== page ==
Tony Accardo is Joe Batters
The Last Untold Story of the 20th Century
Accardo had secrets, not the boyish yarns of pranks and horseplay, but Hitchcockian tales of the macabre. He owned Las Vegas, from the Desert Inn and Sahara to the Stardust and Caesars. Why has this story never been told? Accardo killed everyone in his path. Ruling his criminal empire from the depths of the shadows, he influenced national policy, exploited the FBI, owned Supreme Court Justices and fixed presidential elections. Add in the mobbed-up careers of Frank Sinatra and his Rat Pack, every gangster from Al Capone to John Gotti crossed his path.
With the passing of Tony Accardo (aka Joe Batters) in 1992, America lost forever the inside story on Jimmy Hoffa, Sam Giancana, Bugsy Siegel, Lucky Luciano, Johnny Roselli, Lee Harvey Oswald, Marilyn Monroe, and President John F. Kennedy.
Arguably some of the most scandalous assassinations of the 20th century, if anyone in history knew where the bodies were buried, it was “Joe Batters.”
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Bill Emblom, Amazon Review
I give this book a five star rating yet I admit being a gangster is a disgusting way to make a living. This book is really a book of losers in society. The language in the book, as you would expect, is course, and murders in any disgusting way imaginable, populate the book on most of the pages. The life of a gangster is one of either an early death or a life spent in prison. Tony Accardo was one who managed to live into his eighties but a life of cigarettes eventually got the best of him. In short, the men in this book are losers in society even though they may become well known or infamous, well known for something bad.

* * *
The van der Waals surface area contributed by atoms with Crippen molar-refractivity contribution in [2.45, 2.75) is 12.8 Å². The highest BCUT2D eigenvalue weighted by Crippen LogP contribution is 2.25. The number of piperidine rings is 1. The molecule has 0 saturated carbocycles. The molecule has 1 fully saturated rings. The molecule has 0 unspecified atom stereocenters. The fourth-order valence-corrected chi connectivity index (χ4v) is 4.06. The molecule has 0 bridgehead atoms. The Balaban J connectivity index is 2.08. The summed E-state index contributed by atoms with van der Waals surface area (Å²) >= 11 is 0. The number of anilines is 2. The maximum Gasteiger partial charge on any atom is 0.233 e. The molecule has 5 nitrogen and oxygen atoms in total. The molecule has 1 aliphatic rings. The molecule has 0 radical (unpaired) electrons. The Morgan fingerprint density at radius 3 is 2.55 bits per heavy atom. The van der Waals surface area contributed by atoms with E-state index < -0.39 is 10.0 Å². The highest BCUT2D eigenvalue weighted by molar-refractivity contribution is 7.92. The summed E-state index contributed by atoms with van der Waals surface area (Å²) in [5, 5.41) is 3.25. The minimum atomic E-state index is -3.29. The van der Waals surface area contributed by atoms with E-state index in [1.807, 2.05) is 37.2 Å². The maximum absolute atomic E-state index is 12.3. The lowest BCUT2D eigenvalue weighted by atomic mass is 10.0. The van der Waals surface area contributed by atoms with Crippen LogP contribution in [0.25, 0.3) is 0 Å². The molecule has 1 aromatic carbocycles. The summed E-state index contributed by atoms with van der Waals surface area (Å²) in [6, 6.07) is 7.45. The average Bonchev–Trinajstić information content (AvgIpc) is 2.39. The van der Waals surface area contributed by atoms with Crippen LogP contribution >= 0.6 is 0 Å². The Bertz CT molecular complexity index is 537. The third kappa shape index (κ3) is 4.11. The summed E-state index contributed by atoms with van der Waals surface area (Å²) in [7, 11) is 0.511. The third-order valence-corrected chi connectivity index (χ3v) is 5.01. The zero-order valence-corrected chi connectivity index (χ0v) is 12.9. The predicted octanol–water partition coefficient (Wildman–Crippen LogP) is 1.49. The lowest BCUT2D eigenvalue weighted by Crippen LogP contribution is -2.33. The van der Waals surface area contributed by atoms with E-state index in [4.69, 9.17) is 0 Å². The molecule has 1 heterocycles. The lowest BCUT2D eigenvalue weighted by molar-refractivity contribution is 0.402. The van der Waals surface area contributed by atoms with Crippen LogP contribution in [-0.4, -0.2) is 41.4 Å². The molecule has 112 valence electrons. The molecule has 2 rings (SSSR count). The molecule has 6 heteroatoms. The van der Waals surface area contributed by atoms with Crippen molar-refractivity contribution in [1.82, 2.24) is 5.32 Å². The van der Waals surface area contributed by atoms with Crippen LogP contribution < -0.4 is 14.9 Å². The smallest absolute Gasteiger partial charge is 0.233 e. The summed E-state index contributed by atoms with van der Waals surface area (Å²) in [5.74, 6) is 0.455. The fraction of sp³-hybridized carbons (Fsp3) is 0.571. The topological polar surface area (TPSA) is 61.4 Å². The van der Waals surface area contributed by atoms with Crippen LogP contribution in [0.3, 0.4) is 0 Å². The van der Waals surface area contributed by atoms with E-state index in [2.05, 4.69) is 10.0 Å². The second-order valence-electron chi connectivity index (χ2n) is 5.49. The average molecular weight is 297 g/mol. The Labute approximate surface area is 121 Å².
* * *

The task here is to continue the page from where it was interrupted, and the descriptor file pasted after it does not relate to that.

The book does contain interesting scenarios as to the deaths of President John Kennedy, Marilyn Monroe Dorothy Kilgallen, and Jimmy Hoffa. The total truth of these stories passed into history with the death of Tony Accardo. The longest life is short in time and the life of a gangster may appear glamorous but they contribute nothing positive to society. I found a mistake on page 247 where the author mentions that Crazy Joe Gallo was killed at Umberto's Clam House "in broad daylight." Gallo was killed in the early morning hours around 2:00 a.m. In addition Fred "Killer" Burke is usually mentioned as one of the shooters in the St. Valentine's Day Massacre. This book claims Tony Accardo and Gus Winkler were the triggermen.
Craig Morrison, Amazon Review
This was good in the fact that its the first book written about Accardo that is not simply a rehash of stuff taken from newspapers or parts of other books. Yes some of the dialog was assumed and sometimes a little corny but there was finally some new info about him,instead of the same old stuff that everyone has already seen a hundred times.